CAMBODIA: Don Bosco Kep Awarded USAID Grant to Provide Greater Access for Students with Physical Disabilities
(MissionNewswire) In January 2015, the Don Bosco Technical School Kep located in southern Cambodia, was awarded a grant from the Office of American Schools and Hospitals Abroad at the U.S. Agency for International Development (USAID). Don Bosco Kep plans to use the funds to transform the school buildings into a fully accessible facility granting greater access and ease of movement to students with physical disabilities.
Don Bosco Kep was one of 34 programs funded by USAID grants that support construction projects and the purchase of equipment for overseas institutions. For children with disabilities living in Cambodia, access to education is limited and the opportunity to break the cycle of poverty is almost nonexistent. UNICEF notes in its State of the World’s Children 2013: Children with Disabilities report that globally, close to 61 percent of boys finish school but for boys with disabilities that number drops to 51 percent. For girls, 53 percent finish school but among those living with a disability, only 42 percent finish their education.
The UNICEF report also notes that studies across countries show a strong link between poverty and disability, which in turn is linked to gender, health and employment issues. The report further suggests that inclusion in mainstream schools and educational settings is usually most appropriate for children with disabilities and when teachers and personnel are trained to consider disability-related issues, they look upon inclusion of children with disabilities more positively.
Don Bosco Kep provides basic, secondary and technical education to poor youth living in the Cambodian provinces of Kep, Kampot, Takeo, Ratanakiri and Mondolkiri. The school’s educational and social development programs help students break the cycle of poverty and become contributing members of their communities. Don Bosco Kep provides special attention to children and young people from ethnic minorities, persons with disabilities, orphans and at-risk youth in danger of becoming victims of human trafficking, labor exploitation or other abuses.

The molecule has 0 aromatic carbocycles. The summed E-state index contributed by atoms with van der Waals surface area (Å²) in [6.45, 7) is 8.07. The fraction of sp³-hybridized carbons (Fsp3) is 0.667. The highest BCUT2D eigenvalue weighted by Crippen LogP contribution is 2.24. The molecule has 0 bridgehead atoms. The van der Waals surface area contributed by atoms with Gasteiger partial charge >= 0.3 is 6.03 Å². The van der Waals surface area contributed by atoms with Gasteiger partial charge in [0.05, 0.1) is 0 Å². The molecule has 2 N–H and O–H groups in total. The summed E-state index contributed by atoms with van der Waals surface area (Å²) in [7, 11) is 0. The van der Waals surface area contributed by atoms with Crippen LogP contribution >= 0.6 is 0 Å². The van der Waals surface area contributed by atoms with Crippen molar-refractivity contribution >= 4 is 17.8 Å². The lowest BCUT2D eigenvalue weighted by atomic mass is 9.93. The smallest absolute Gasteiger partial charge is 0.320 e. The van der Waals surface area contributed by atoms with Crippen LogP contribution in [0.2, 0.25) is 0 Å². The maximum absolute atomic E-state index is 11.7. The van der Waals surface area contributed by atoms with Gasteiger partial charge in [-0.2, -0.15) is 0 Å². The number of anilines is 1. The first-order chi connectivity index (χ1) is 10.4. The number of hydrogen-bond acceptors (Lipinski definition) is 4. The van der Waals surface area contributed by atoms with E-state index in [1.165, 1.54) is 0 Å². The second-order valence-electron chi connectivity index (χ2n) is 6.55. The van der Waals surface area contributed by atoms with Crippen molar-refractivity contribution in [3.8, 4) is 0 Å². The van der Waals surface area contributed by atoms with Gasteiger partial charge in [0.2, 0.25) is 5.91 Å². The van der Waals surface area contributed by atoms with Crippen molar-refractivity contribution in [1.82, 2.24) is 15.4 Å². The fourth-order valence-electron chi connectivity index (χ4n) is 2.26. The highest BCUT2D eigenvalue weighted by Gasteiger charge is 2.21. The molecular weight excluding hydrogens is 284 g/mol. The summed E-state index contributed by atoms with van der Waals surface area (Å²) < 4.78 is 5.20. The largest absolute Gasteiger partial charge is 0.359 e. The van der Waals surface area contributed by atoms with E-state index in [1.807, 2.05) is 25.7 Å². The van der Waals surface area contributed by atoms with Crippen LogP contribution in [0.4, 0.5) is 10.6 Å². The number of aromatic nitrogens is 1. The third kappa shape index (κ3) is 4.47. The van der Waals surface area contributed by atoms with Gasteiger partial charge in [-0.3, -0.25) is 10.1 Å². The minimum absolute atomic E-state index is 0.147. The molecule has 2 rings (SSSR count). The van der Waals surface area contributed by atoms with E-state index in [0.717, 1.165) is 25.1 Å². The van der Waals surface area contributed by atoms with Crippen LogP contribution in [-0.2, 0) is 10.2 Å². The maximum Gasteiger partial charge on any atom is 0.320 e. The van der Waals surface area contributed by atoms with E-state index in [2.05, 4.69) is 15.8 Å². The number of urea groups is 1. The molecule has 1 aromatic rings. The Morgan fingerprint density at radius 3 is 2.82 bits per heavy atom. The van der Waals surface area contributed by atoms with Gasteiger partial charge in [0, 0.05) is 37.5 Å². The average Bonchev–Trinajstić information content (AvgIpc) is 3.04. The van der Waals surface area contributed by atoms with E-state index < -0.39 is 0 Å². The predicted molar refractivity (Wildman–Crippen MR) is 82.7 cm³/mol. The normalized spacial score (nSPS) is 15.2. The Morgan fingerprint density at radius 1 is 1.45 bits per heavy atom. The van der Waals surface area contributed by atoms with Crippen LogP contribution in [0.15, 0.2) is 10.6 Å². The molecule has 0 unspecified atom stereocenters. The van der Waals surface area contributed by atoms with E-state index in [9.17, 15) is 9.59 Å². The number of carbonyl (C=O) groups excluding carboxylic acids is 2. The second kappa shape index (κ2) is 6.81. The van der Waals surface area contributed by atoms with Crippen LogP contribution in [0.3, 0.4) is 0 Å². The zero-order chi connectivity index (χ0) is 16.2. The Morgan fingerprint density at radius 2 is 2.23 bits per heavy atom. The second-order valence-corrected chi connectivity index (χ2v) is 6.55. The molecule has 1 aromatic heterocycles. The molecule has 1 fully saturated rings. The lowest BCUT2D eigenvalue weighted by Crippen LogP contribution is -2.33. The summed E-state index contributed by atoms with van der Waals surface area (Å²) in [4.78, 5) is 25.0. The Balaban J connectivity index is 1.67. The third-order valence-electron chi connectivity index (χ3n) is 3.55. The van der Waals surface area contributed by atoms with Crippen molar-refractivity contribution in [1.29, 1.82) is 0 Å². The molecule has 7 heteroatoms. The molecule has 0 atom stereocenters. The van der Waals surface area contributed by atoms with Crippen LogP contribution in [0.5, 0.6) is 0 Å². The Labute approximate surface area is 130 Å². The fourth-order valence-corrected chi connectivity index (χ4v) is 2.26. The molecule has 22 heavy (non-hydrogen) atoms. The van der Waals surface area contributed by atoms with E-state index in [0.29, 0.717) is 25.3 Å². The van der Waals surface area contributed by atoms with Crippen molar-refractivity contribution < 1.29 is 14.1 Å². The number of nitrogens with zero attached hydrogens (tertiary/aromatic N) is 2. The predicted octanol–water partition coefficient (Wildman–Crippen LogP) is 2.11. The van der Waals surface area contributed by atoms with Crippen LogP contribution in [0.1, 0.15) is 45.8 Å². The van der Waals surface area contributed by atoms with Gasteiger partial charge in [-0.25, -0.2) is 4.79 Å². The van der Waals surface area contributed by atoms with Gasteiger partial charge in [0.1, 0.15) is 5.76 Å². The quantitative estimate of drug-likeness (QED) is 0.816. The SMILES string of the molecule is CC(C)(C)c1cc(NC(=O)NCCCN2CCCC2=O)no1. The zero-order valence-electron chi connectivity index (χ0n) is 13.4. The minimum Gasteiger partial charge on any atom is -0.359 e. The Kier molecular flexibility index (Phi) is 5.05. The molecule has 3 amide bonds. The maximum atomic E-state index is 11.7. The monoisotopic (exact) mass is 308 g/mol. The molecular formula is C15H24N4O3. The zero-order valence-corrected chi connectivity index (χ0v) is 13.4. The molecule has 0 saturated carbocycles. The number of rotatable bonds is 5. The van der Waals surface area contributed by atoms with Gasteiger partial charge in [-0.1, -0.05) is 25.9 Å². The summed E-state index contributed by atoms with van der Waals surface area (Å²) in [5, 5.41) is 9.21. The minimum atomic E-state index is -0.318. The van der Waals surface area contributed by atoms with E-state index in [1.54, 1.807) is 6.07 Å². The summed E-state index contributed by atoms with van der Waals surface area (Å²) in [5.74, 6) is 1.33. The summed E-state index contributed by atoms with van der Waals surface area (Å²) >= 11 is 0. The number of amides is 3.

“Youth living in poverty are among the least likely to have access to educational programs that provide the skills necessary to lead stable productive lives,” says Father Mark Hyde, executive director of Salesian Missions, the U.S. development arm of the Salesians of Don Bosco. “Children living in poverty with a disability are even less likely to attend school when compared to their peers. Salesian missionaries in Cambodia are working to ensure that every child, no matter their situation, has access to education.”
In order to best meet the needs of the youth it serves, Don Bosco Kep is constantly expanding its services. In October 2011, technical education began at the school in social communication and journalism as well as front office management, housekeeping and tailoring. In October 2012, the electrical department opened and the information technology and language classes began. A year later, the school expanded again to include coursework in culinary arts, agriculture, food and beverage, art communication and office administration.
In 2013, Don Bosco Kep began welcoming students with disabilities. One such student, Ang, who is enrolled in the art communications program, was afflicted by polio at a young age and lost his ability to walk. While he does have access to a motorized wheelchair and a motorbike with three wheels that allows him to get to and from the campus buildings and up the ramp to his classrooms, he still requires assistance. The art school is located on the second floor of the youth center building and the male residence is on the third. It is only with assistance from his classmates that he is able to access those areas of the building, which often leaves Ang feeling like a burden to those around him.
With the newly acquired USAID funding, Don Bosco Kep plans to make specific modifications including the installation of elevators in the main buildings, the construction of ramps to access areas for community gatherings and the creation of a students’ and teachers’ residence with all of the modifications that will allow those with physical disabilities to live and attend school independently.
Jaime Correa-Montalvo, program director at the Salesian Missions Office for International Programs headquartered in New Rochelle, New York, recently visited the campus of Don Bosco Kep to oversee the implementation of the new grant.
“We appreciate the funding from USAID that will allow Salesian missionaries to transform the Don Bosco Kep campus to welcome and giver greater access to students with physical disabilities,” says Correa-Montalvo. “The new construction modifications will open up the campus allowing students to have better access from building to building and have a greater degree of self-sufficiency.”
Cambodia’s long history of violence and conflict has led to almost a quarter of Cambodians living in poverty, according to UNICEF. Since the end of the Khmer Rouge regime, Cambodia’s economy has been strengthening with particular growth in construction, tourism and agriculture. However, Cambodians are still struggling, particularly those living in rural areas where close to 75 percent of the population face seasonal food shortages.
With almost a quarter of Cambodians over the age of 15 illiterate with very little access to education, poor youth find it especially challenging to break the cycle of poverty. To provide youth with greater opportunity, Salesians in the country operate 45 schools and seven vocational training centers in poor, rural villages through a partnership with Salesian Missions and the Ministry of Education.
UNICEF – Cambodia